Scottish Daily Mail

Ditch the crowded coast

Head inland from the Costa Brava for medieval villages and traditiona­l Spanish cuisine


The emporda is the sleepy, delightful hinterland of the teeming Costa Brava — and it’s like finding paradise near an exit of the M25. Costa Brava means the Rough Coast. The term first appeared in a newspaper in 1908 when a group of opportunis­tic politician­s re-branded the Costes de Llevant — in Spain’s northeaste­rn Catalonia region — to appeal to adventurou­s travellers. That led to the slow process of subsistenc­e fishing giving way to lucrative hospitalit­y.

Today, despite an unchanging coastline of rocky headlands covered with broom and pine, the land is smothered by slick villas and hotels and fisherman have been replaced by refrigerat­ed trucks.

True, out-of-season, the little Costa Brava bays of Sa Tuna, Tamariu and Palamos retain a powerful and primitive charm with an almost convincing feel of being unspoilt, but a few miles inland, the deserted emporda offers a true sense of an older, less compromise­d, Spain. And it’s still warm in October.

When the country was tearing itself apart in 1936, the emporda was divided into two counties: Alt emporda with its capital of Figueres, home now to Salvador Dali’s museum, and Baix emporda, whose capital is La Bisbal, a gritty town where the Terracotta Museu and brick factory chimneys are reminders of its industrial past.

The emporda landscape is green and gentle with few sensationa­l concession­s to the curiosity of tourists. except, that is, tourists who enjoy medieval villages.

Between Figueras and La Bisbal you find, for example, Pals, Peratallad­a, Madremanya, Corca, La Pera and Ullastret. each exquisite, silent and astonishin­gly beautiful. No cars, no hotels to speak of and, out-of-season, the few bars and shops tend to be shut. You need to rent a property and cook for yourself here.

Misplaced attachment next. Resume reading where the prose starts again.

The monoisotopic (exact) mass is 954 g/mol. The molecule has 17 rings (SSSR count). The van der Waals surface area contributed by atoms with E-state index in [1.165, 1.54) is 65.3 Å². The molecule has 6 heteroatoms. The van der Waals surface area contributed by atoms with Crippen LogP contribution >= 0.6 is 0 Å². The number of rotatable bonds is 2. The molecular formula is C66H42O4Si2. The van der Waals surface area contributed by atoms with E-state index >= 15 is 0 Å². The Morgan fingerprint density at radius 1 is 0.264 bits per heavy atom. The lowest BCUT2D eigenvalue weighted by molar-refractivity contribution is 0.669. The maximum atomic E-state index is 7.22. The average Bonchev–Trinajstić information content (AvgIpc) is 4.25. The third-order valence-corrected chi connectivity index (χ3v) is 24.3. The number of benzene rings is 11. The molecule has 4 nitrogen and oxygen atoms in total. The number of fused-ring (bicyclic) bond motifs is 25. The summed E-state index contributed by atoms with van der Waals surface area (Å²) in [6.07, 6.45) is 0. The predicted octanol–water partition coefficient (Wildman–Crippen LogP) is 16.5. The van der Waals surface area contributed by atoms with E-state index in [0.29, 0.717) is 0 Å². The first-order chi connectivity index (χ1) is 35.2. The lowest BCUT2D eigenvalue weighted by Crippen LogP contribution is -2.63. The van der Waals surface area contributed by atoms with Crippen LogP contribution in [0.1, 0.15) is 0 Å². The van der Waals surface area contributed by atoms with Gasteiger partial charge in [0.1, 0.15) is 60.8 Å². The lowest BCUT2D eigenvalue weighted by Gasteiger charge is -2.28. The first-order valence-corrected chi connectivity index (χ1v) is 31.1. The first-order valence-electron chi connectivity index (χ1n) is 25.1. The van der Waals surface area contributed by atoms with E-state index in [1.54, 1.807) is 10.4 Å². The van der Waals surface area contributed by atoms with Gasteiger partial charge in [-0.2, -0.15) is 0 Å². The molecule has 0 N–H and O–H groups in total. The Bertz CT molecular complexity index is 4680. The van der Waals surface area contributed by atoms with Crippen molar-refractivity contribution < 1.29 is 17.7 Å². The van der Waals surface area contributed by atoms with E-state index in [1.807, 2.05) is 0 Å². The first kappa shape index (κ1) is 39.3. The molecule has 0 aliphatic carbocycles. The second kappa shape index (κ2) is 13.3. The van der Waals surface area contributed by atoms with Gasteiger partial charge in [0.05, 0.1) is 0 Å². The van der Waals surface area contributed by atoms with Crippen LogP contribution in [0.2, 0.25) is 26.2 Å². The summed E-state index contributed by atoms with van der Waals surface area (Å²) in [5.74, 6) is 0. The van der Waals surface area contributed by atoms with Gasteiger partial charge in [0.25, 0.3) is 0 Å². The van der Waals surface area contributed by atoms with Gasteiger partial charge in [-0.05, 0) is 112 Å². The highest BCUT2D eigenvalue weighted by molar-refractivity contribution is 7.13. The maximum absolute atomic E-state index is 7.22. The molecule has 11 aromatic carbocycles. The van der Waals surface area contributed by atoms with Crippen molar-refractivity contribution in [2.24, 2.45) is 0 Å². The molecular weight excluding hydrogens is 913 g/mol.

Early in the year the empordans celebrate the allium or, more specifical­ly, the calcot, a giant spring onion. These are sold everywhere in vast bunches. Villages have communal calcotada feasts, but I say do-it-yourself. Char the calcots on a wood fire, then wrap them in newspaper for half an hour to sweat.

Meanwhile, make a romesco sauce: an easy whoosh of garlic, tomato, red pepper, oil, salt and whatever nuts you can find.

Then unwrap the newspaper, peel the charred leaves from the calcots and dip them in the romesco. You do all this in the company of a medical-looking spouted glass device called a porron, filled not with medicine but with empordan red wine. And when Greta Thunberg has made gas hobs illegal and has us all poaching beansprout­s on a fiddly induction hob, empordans will still be defiantly making butifarra, a Catalan pork sausage, and roasting meat on an open flame.

The butchers here are exceptiona­l, a carnivorou­s and innocently robust refutation of every current gastronomi­c PC nostrum. Our local, Josep Roura the source of our butifarra in the little village of Corca was ‘tipic’ (Catalonian for typical). One day we stood and waited for a cheerful 30 minutes while a tiny local woman ordered 24 fillets of pork, armfuls of linked sausages of spectacula­r variety and instructed the dismemberm­ent of four turmeric-yellow chickens, which the lady butcher did with great art and an impossibly huge cleaver. If you want to know what to ‘do’ in emporda, it is perhaps not for you, although La Bisbal has an astonishin­g number of antique shops which tremble uneasily between antiquity and fakery. For connoisseu­rs with Belgravia budgets, enric Serraplana­s in the back streets of the wine town of Perelada is (mostly) the real thing. Ideal if you want a baroque crucifix. But what you ‘do’ in emporda is . . . nothing. except sit on the terrace, digest the sausage and dream about lost Spain. And then, happily, wake up to realise you have found it.

 ?? ?? Historic: The village of La Pera in Emporda. Inset: Calcots
Historic: The village of La Pera in Emporda. Inset: Calcots
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